What I don’t get (as the mother of children who do not have severe allergies, they DO have intolerances which are painful and nasty, no teen needs sudden explosive diarrhoea in public, but they are not fatal), is why it has to be suck it up if a child misses a treat for the greater good- there is more than one way to skin a proverbial kitty, after all. If my son misses baking, he still comes out beaming because a TA has taken him aside to read a favourite book; on Thai day couldn’t school have negotiated a suitable alternative, either a day off (actually enforced at my kid’s old school- you don;t join in then go home, not our job. Harsh when they include kids whose parents cannot pay for trips in that but I digress), or something similar. I know teacher / TA resources are scarce but there’s usually a parent or two willing to release a checked staff member for such things, and these days often enough allergy kids to warrant it.

    And there are very few things that can’t be done safely. Maybe not the Thai trip, but pancakes can be made gluten, dairy or egg free; Most things can, especially in this day and age of searchable recipe databases. But it takes willingness and flexibility, across the team.

    Can I also add that it’s not always parents? My son can’t have milk and due to his autism won’t drink any replacement except coconut milk. the allergy child wasn’t allergic to that, but as the word nut is in coconut it was forbidden anyway.

  3. A

    My father great up with a severe nut allergy. As did his brother (yes, I know nut allergies don’t often run In families). They both did so long before the idea of their problem leading to their friends and classmates having to miss out on peanut butter in their lunches. This was not a problem.

    My uncle, as an adult, died of his nut allergy (in a time before epi-pens).

    My father ended up as the superintendent in a school board who consistently voted AGAINST banning nuts from schools, believing that it is up to the parents to teach their kids the necessary life skills to survive, and and it is up to the kids to have to learn to self regulate and ask questions before they eat unfamiliar things.

    He could stand up, as I can, and look a worried parent in the face and say, even though the worst has happened to our family, I still believe that living in a bubble and depriving all those around is not logical.

    I fully agree. You can’t live in a bubble forever, so learn to deal with it as early as possible.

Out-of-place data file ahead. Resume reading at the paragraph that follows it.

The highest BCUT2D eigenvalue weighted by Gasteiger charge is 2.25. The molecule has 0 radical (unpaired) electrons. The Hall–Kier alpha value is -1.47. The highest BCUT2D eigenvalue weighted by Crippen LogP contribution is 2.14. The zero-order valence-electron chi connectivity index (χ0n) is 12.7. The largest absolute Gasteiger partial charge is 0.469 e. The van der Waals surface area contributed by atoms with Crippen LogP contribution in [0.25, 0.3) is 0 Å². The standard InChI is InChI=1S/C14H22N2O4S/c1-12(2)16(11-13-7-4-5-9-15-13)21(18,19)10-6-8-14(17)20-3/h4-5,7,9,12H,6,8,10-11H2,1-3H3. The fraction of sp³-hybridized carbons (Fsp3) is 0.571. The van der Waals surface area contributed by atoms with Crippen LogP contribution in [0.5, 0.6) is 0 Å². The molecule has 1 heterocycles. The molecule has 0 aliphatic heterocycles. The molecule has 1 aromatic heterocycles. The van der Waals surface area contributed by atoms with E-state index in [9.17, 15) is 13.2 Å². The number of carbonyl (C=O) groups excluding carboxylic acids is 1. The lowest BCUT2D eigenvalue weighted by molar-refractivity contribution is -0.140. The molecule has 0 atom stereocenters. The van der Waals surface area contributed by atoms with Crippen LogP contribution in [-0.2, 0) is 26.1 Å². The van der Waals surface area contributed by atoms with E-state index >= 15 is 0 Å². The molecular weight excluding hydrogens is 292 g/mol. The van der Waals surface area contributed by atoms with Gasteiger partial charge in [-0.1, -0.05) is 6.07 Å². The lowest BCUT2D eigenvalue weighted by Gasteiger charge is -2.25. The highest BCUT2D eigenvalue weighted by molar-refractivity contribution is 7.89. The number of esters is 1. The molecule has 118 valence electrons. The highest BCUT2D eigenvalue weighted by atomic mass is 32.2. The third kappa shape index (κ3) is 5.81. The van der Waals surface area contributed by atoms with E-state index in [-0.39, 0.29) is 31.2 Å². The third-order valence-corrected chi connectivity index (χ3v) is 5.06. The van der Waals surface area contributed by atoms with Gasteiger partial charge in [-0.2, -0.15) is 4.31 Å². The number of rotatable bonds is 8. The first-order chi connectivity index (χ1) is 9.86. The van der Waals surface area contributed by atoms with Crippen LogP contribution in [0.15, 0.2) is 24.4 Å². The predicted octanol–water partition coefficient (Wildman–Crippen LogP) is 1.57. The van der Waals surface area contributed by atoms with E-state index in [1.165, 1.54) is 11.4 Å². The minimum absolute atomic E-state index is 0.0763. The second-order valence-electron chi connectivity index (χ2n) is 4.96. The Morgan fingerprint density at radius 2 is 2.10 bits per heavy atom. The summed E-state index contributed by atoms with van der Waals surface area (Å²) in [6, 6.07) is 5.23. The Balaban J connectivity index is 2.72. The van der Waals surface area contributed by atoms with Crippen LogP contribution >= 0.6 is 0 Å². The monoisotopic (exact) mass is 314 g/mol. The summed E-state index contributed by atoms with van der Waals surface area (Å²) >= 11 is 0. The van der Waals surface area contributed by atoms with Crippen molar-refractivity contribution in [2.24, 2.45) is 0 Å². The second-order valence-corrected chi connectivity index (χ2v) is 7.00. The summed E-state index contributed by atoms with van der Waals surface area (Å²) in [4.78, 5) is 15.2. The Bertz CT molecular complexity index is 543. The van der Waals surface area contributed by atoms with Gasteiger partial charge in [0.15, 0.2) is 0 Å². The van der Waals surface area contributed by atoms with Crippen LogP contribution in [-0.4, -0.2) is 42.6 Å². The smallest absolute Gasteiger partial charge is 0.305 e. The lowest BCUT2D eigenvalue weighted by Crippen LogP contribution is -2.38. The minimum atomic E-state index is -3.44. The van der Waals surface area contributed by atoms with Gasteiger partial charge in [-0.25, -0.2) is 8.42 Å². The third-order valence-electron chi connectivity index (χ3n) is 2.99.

4. It’s funny that it just seems to be the story of our society. Instead of addressing the problem in a way that we can easily control (i.e. teach your kids the skills to deal with their allergies on their own), we want to control all of society and prevent the situation all together.
    These parents are not helping their kids. These poor children need to learn how to deal with their allergies on their own so that they know what to do if a situation arises. Mom and Dad cannot be there ALL THE TIME to hold their hand.
    The other kids can also learn from this, and depriving them is not the way to do it. If Little Johnny’s classmates know that he has allergies, maybe they can help him out instead of being “punished” for something that is our of their hands.
    Anyway, great post!

  5. Adele

    I fully agree with you. My son was praying that this would be the year he could take peanut butter sandwiches to school. He hasn’t been able to since kindy. Thankfully we are nut allergy free this year, but now he can’t take strawberries (including strawberry jam) to school. So that’s a bit disappointing, but thankfully there are lots of other jam varieties out there…

    Anyway, I agree that the parents could make this allergy journey alot easier for all concerned. We don’t need the Fun Police presiding over all events. Just take responsibility for your own child, work with them, educate the child and manage it.

    A friend of mine had her child’s friend over for a party. One invited child turned out to be Vegan. no warning, no advance notice. My friend was stuck for options and felt very ill-informed. As the parent of that child would you not think you would give people a “heads-up”. We are not all Vegan-savvy.

    Anyway, thanks for writing the article.